Loathe as I am to disagree with you on a subject like this, Antonius, I must take exception with your claim. I have dined at Spacca Napoli nearly twenty times since they first opened, and while I was able to witness (as you describe) an arc towards a normative mean, I have not witnessed the converse, namely a reversion to the original form. Lately (6 visits in 2 months), what I have experienced at Spacca Napoli is a tremendous amount of variability. At times the center of the pies ordered were "soft and luscious," as you describe, and at other times they were not. [And, pies have varied in this regard from one to another on the same visit, as well as from one visit to the next.]

    My take, which is simply based on my experiece, is that Spacca Napoli remains a work in progress. And, from what I've heard/read about the production of la pizza vera, as you call it, that is certain to be expected. Apparently, it takes years for the best Neapolitan-style shops to become so.

    And, not to be coy, Antonius, but I must ask: could the results you describe above have something to do with the circumstances of your most recent visit? The fact that it was an LTH event, and that Jonathan knew as much, etc? I'll be the first to admit that circumstance has everything to do with the exceptional Thai food I so often enjoy at various local establishments.*

    E.M.

    * In plain English, the Thai restaurants which I so frequently discuss on these boards cater to my taste. So sufficiently, so thoroughly, that I don't even have to ask. [Editorial Note: Is that fair? What, would you prefer that I not discuss restaurant Thai food in Chicago any longer? :wink: ]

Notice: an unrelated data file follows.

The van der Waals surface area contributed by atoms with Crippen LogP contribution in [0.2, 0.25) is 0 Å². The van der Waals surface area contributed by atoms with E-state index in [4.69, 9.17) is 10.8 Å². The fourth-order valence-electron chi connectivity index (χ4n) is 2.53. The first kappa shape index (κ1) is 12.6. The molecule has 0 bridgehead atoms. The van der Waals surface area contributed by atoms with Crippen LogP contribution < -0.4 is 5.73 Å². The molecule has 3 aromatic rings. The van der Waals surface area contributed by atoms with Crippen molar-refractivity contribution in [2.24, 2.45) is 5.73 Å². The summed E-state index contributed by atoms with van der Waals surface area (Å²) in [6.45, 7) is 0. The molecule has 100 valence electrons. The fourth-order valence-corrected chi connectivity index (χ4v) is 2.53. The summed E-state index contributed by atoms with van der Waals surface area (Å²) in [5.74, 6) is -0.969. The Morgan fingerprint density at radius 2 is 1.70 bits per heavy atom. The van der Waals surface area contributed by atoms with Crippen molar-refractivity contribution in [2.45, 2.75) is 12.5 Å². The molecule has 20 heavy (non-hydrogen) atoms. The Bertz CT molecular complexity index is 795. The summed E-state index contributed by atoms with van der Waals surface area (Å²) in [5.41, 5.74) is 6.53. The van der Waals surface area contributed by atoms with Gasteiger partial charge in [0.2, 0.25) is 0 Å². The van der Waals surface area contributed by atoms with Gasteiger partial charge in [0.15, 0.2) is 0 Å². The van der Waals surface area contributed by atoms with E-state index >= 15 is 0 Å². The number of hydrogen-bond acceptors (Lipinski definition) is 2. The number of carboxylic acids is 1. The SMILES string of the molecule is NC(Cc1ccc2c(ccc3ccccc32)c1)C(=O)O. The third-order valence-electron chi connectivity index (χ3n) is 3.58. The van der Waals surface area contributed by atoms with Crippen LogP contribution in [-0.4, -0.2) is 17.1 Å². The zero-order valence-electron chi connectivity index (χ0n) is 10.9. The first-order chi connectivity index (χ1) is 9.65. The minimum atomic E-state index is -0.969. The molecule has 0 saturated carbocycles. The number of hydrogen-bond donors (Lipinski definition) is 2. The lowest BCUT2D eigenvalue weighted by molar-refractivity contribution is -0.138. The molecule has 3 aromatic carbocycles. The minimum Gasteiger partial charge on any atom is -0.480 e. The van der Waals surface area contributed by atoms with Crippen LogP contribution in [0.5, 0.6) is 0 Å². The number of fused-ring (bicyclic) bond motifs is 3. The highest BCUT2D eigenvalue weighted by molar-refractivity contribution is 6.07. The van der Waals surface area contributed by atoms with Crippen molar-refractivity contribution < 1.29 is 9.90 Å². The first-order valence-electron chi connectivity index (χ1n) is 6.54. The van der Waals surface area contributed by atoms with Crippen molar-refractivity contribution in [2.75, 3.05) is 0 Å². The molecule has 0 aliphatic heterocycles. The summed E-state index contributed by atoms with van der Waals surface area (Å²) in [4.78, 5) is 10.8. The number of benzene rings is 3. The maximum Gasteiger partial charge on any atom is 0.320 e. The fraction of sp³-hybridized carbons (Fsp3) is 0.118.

If the pizza making is not controlled by the pizzamaker, we end up with Pizza Hut, or pizza by accountants. I don't want the exact same pizza every time. I want good/great pizza every time. Spacca Napoli does that.
    Bruce
    Plenipotentiary
    bruce@bdbbq.com

    Raw meat should NOT have an ingredients list!!
  • Post #9 - December 5th, 2006, 8:24 pm
    Post #9 - December 5th, 2006, 8:24 pm Post #9 - December 5th, 2006, 8:24 pm
    Bill/SFNM wrote:So many little things go into the final texture of this kind of pizza, but oven temperature is one of the most important and most variable. The age of the dough is another. Even in the oldest most revered pizzerias in Naples, the character of the pies changes throughout the day and from day to day. The skill of the pizzioalo can help moderate these changes, but they are unavoidable. Even the great Chris Bianco acknowledges that the pies he makes at the beginning of service are different from those later on.

    It is unreasonable to expect perfect consistency in texture, but that shouldn't prevent the pie from being delicious every time, IMHO.

    Bill/SFNM


    Amen.

    Bruce wrote:If the pizza making is not controlled by the pizzamaker, we end up with Pizza Hut, or pizza by accountants. I don't want the exact same pizza every time. I want good/great pizza every time. Spacca Napoli does that.


    Bis-amen.